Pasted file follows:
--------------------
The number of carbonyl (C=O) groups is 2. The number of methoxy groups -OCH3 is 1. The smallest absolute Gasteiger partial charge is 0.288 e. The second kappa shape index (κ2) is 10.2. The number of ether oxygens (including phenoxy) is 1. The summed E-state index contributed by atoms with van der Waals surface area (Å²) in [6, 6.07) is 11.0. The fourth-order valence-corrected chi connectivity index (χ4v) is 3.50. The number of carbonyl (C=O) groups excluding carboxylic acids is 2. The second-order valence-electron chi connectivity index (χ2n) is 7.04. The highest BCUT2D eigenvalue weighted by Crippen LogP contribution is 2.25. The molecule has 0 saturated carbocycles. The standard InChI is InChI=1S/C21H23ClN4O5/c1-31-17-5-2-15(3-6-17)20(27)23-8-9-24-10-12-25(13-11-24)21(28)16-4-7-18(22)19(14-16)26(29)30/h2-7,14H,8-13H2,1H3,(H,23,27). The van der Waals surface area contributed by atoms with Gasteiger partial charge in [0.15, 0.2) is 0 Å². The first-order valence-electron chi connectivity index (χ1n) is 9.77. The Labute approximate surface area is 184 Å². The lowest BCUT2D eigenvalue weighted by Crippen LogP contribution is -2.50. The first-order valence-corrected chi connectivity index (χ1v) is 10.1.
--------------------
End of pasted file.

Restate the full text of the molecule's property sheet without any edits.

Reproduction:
The number of carbonyl (C=O) groups is 2. The number of methoxy groups -OCH3 is 1. The smallest absolute Gasteiger partial charge is 0.288 e. The second kappa shape index (κ2) is 10.2. The number of ether oxygens (including phenoxy) is 1. The summed E-state index contributed by atoms with van der Waals surface area (Å²) in [6, 6.07) is 11.0. The fourth-order valence-corrected chi connectivity index (χ4v) is 3.50. The number of carbonyl (C=O) groups excluding carboxylic acids is 2. The second-order valence-electron chi connectivity index (χ2n) is 7.04. The highest BCUT2D eigenvalue weighted by Crippen LogP contribution is 2.25. The molecule has 0 saturated carbocycles. The standard InChI is InChI=1S/C21H23ClN4O5/c1-31-17-5-2-15(3-6-17)20(27)23-8-9-24-10-12-25(13-11-24)21(28)16-4-7-18(22)19(14-16)26(29)30/h2-7,14H,8-13H2,1H3,(H,23,27). The van der Waals surface area contributed by atoms with Gasteiger partial charge in [0.15, 0.2) is 0 Å². The first-order valence-electron chi connectivity index (χ1n) is 9.77. The Labute approximate surface area is 184 Å². The lowest BCUT2D eigenvalue weighted by Crippen LogP contribution is -2.50. The first-order valence-corrected chi connectivity index (χ1v) is 10.1.